Using Assessment to Understand, Instruct, and Engage Our Readers
Clare Landrigan and Tammy Mulligan
I was literally “Star Struck” with Jan Burkins, Jennifer Serravallo, Lynne Dorfman and Rose Capelli in the room. It was packed with many folks sitting on the floor around the edges of the room.
What an absolute TREAT to spend two hours with the authors of this book!
Clare and Tammy began by sharing about their work with teachers in New England. They ask district folks to think together and not purchase anything besides REAL books. They agree with ILA that the most innovative tool out there is Teachers!
Think of the song, “It’s all about the bass”. You’ve probably also heard it as, “It’s all about the books”. I believe that Clare and Tammy would rewrite that as: “It’s all about the kids.”
- “At the end of the day, it’s about teachers having time to live and think and look into the eyes of the kids.”
Three Things We Know for Sure
1. Assessment is more than a number.
2. Assessment and instruction are inseparable.
3. Our instruction can meet high standards and still be developmentally appropriate.
Clare and Tammy engaged us with a story about Timmy (data rich and information poor) that is included in their book. At the lab school, anything and everything had been tried with Timmy but he was now in second grade and nothing was working. He wasn’t a happy camper because he was quite frustrated. After a blowup and then time to calm down, here’s what he said, in his own words, in this slide “Missing the Story”.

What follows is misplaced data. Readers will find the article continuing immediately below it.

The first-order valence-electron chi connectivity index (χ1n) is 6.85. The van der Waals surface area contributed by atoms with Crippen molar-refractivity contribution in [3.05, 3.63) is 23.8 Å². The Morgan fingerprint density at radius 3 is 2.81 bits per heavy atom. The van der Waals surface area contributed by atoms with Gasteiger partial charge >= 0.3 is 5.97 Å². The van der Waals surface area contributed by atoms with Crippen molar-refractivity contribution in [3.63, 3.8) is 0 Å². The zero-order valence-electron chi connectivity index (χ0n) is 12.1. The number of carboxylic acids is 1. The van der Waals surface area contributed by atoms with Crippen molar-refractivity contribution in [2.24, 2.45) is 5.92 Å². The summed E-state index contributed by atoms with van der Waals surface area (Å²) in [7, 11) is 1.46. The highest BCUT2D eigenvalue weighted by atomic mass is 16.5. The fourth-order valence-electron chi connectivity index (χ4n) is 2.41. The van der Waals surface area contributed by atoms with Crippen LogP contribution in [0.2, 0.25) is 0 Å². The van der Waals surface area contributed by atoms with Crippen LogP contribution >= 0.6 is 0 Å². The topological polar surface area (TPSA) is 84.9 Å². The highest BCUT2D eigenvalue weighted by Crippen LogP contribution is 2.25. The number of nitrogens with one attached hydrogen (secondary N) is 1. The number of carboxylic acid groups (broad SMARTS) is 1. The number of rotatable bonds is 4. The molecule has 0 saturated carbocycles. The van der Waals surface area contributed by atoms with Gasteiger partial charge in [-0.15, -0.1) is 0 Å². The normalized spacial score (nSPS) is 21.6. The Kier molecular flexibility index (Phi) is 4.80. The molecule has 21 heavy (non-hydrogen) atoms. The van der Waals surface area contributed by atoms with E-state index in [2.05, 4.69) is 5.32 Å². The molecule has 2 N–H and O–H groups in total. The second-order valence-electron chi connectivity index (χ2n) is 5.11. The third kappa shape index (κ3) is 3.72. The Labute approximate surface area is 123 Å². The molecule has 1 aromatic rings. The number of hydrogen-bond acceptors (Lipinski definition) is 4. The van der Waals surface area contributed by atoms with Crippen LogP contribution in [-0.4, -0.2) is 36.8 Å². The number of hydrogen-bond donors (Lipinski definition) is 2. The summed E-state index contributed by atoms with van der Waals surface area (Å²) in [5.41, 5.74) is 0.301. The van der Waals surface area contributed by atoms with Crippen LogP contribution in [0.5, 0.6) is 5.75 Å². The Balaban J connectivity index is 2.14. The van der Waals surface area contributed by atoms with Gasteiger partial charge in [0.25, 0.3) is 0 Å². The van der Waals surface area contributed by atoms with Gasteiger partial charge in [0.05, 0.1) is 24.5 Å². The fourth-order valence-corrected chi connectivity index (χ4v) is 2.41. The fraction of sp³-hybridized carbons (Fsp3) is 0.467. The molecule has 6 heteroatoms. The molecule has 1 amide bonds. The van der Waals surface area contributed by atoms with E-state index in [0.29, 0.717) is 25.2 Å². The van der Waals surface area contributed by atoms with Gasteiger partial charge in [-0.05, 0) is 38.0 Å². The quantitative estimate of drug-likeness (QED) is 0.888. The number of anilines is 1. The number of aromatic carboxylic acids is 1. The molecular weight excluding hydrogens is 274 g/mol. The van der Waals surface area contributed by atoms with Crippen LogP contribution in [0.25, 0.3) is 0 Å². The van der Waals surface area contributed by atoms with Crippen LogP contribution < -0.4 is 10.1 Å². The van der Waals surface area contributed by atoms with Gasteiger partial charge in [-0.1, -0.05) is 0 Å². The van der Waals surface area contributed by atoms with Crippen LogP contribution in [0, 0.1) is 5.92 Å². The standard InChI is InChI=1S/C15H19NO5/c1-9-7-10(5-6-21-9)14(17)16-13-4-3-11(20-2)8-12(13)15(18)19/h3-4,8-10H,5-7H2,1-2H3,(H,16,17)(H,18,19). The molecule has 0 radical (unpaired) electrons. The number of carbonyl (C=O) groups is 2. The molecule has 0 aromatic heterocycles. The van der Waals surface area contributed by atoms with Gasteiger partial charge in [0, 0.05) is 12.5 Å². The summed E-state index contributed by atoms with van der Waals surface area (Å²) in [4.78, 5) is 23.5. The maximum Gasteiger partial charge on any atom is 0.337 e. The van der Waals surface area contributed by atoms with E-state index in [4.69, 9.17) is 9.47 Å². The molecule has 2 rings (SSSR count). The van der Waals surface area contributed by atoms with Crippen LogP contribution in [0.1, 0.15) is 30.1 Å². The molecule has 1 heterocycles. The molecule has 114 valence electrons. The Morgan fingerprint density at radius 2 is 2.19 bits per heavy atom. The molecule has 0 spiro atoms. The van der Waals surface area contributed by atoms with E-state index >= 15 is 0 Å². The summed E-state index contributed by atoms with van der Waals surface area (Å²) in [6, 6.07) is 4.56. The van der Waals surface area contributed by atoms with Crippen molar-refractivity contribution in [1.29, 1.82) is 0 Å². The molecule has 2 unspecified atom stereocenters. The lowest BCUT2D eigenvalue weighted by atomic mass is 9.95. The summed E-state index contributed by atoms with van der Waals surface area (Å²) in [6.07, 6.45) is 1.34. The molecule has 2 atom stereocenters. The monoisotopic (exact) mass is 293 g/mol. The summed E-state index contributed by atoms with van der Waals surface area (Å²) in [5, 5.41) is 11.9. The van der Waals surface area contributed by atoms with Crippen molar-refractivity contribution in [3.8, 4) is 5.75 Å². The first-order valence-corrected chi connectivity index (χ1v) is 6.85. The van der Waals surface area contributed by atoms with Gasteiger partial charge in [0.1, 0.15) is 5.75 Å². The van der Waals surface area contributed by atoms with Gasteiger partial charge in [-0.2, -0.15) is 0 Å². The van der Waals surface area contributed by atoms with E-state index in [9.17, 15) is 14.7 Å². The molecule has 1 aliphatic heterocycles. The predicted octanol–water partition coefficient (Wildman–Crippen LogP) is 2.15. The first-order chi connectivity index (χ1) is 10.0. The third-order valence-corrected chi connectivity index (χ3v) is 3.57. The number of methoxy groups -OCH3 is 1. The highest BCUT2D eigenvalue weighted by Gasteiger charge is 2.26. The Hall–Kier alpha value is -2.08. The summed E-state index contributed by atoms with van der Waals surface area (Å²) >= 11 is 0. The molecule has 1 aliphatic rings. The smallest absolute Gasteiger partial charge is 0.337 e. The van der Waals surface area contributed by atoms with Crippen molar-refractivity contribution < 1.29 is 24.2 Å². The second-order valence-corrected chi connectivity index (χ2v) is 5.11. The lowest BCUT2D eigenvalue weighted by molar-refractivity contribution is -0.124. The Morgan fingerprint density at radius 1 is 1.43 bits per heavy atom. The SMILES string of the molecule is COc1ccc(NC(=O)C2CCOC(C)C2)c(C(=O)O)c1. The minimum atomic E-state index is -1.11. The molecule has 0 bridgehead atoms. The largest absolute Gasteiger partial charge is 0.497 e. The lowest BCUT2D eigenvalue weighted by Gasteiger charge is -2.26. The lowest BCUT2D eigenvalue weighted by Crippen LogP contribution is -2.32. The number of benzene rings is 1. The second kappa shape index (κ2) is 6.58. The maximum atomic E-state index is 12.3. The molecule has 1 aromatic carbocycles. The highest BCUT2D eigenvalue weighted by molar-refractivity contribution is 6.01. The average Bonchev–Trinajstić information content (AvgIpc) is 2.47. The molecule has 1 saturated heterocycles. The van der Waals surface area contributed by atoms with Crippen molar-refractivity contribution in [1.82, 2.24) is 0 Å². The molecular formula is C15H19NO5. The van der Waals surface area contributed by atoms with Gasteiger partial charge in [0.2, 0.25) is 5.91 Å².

See Timmy knew that he didn’t know how to read and in fact had overheard others say that he NEVER would learn to read. Simply by ASKING Timmy and including him in the work of “learning to read”, Timmy was already on his way!
Six months later, this is what Timmy wrote (captured on this slide titled “The Diagnosis is Often in the Story”).
How do we involve students in assessments?
When do we ask them what’s happening? When do they matter?
We watched videos, talked about what we saw, discussed assessments and thought about how data is really a four letter word and that sometimes we MUST focus on the qualitative data that tells so much more than JUST the numbers!
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The theme of “Kids count!” “It’s all about the kids” played out through all my Saturday sessions. I will write more later. It’s time to get started on today’s new learning!
but just a hint . . .before I go . .
Do you REALLY know how funny Lester Laminack is? Steven Layne? More treasures to be shared!
And then an hour with Jennifer Serravello . . . What a day!